The night before the joust, Arya struggled getting to sleep . It wasn’t just exhaustion from three days of having to play the lady at the tourney, nerves about competing worrying about getting caught. She couldn't rid the Bull from her mind. She hadn't seen anymore of him again - at either the tourney events during the day or the mummers shows and singers playing in the evenings - but for some reason he still lingered in her mind.
(“I know the smith here. He’s a good man.”
“I was laughing because the idea of you not being pretty was so stupid!”
“A knight then – a mystery knight.”
“Then horses in the North must look different from down here then. Because I think you’re the most beautiful girl I’ve ever seen.”)
Arya groaned and rolled over, flumping her feathered pillow. Nymeria grumbled from her spot by the fire, shooting Arya a disgruntled look.
“I know, I know.” Arya muttered, “I’d like to get to sleep too.”
Looking thoroughly unimpressed with her mistress’s agonizing, Nymeria heaved herself up and padded across the room, pausing at the foot of Arya’s bed. Arya patted the blankets in invitation.
Nymeria bounded up at once, making the bedframe creak alarmingly – for a second Arya wondered if she was going to have to explain a broken bedframe to her parents and Queen Cersei. But then Nymeria settled down beside her and the bed held. Arya exhaled, burying her hand in Nymeria’s fur.
(“I think that the position people are born into, trueborns and baseborns, lowborns and highborns, whatever their sex, should matter a lot less than it does.”)
She stared at the darkened ceiling, running through the Bull’s words.
She’d never met any noble men who thought like that. Well, apart from Jon – and that was because he’d grown up a bastard, on the outside of everything like her. He saw the injustice in the world. And hardly any men apart from her brothers would help her enter a tourney to humiliate the Crown Prince. The Bull was different.
Although…Arya chewed her lip. What if he was only doing all that to woo her? Everyone knew she was here to find a match – maybe the Bull was just one of the many lords who wanted her for her title, and was craftier than the rest in how to get it. Maybe the moment he settled his cloak over her shoulders, she’d never been allowed to hold a blade or wear breeches again. Her fingers tightened in Nymeria’s fur at the thought.
But then she remembered the anger burning in his eyes when he talked about Joffrey. His steady hands managing her armour. The gruffness in his voice when he called her beautiful. No. If he was that good at acting, then he should join a mummer’s trope.
And if he wasn’t acting…
Arya had arrived in Kings Landing close to despair at finding a husband. She’d thought there’d be no way in seven hells she’d find a Southerner she could stomach for an hour, let alone her life. She expected to watch the men compete in the tourney with a forced smile (which she certainly had so far), dance with them woodenly at the feast and then confess miserably, desperately to her parents that no – no she hadn’t found anybody – but please, please could she have more time. Her mother would sigh and her father would look at her with his stern eyes and by the time they were home, a Northerner lord would be waiting for her to wed him, scowling at her sword.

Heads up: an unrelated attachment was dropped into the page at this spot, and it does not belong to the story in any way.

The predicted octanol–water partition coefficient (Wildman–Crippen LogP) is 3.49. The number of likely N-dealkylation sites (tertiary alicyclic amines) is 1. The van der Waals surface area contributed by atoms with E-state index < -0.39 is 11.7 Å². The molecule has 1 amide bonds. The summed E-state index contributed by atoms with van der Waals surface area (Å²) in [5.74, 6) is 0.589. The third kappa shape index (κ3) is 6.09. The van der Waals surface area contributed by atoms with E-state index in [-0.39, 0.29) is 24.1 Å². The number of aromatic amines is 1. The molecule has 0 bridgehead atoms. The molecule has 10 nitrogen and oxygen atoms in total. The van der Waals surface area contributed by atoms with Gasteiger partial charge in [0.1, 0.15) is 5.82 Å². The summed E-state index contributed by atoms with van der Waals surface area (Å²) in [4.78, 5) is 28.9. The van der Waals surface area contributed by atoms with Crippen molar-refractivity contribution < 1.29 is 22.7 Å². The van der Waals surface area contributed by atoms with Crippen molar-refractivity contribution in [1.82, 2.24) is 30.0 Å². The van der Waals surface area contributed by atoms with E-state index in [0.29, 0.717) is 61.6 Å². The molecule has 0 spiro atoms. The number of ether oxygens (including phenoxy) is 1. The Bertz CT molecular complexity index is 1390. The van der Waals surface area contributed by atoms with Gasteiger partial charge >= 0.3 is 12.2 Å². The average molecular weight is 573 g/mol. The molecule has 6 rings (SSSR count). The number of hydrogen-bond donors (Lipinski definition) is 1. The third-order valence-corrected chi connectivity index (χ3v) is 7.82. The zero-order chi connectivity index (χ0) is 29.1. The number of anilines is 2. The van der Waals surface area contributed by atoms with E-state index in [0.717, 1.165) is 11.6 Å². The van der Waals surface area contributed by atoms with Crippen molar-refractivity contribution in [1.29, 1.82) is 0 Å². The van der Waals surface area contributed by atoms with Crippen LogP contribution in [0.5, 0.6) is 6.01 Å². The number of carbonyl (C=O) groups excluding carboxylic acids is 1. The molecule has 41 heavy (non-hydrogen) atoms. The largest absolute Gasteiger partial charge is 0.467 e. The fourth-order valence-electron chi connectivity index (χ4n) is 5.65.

The last thing Arya expected to find was a Southern bull, who not only didn’t scowl, but grinned and found armour to go with her blade.
Could she marry a man like that?
As she’d done with all the men who’d come to Winterfell to court her, Arya imagined life with the Bull. Saying their vows in front of the heart tree, riding with him through the villages…lying together in their chambers.
Instead of the usual sensation of cold dread, her stomach squirmed pleasurably, a warm glow filling her chest. Idly, she scratched behind Nymeria’s ear, making her wolf rumble happily. Arya smiled. Perhaps…just maybe…
Abruptly, her grin faded. What if she thinking about this all wrong? The real question was, did he want to marry her?
For most men, her titles and land would be all that mattered. But somehow, Arya knew that the Bull – with his refreshing ideas of people’s character mattering more than their birth – felt differently. He’d want more than just status and wealth from a wife. He’d appraise her views and principles – how she acted and treated others.
Arya had originally assumed he was already betrothed. How could a lord that strong and kind and handsome not be? She still had to consider that. Probably the Bull was with his intended wife now, a demure Stormlands bride he’d chosen for love. Maybe he was telling her to look out for the mystery knight, while she sat sedately in the stands tomorrow.
The thought of the Bull and some faceless girl made Arya’s chest clench. She imagined him caressing her auburn or perhaps golden head – so much prettier than Arya’s plain brown; holding the girl’s soft hand in his big one; her lips brushing against his cheek.
Arya forced the vision from her mind.
If he was betrothed, he was betrothed. She could not do anything to change that.
But if he wasn’t….
Even if he wasn’t…would he want her? Could he want her?
Septa Mordane and Jeyne Poole had always told her no man would be happy being married to Arya. What self-respecting husband would want a girl who ran around covered in dirt and fraternised with lowborns? Arya’s stomach twisted.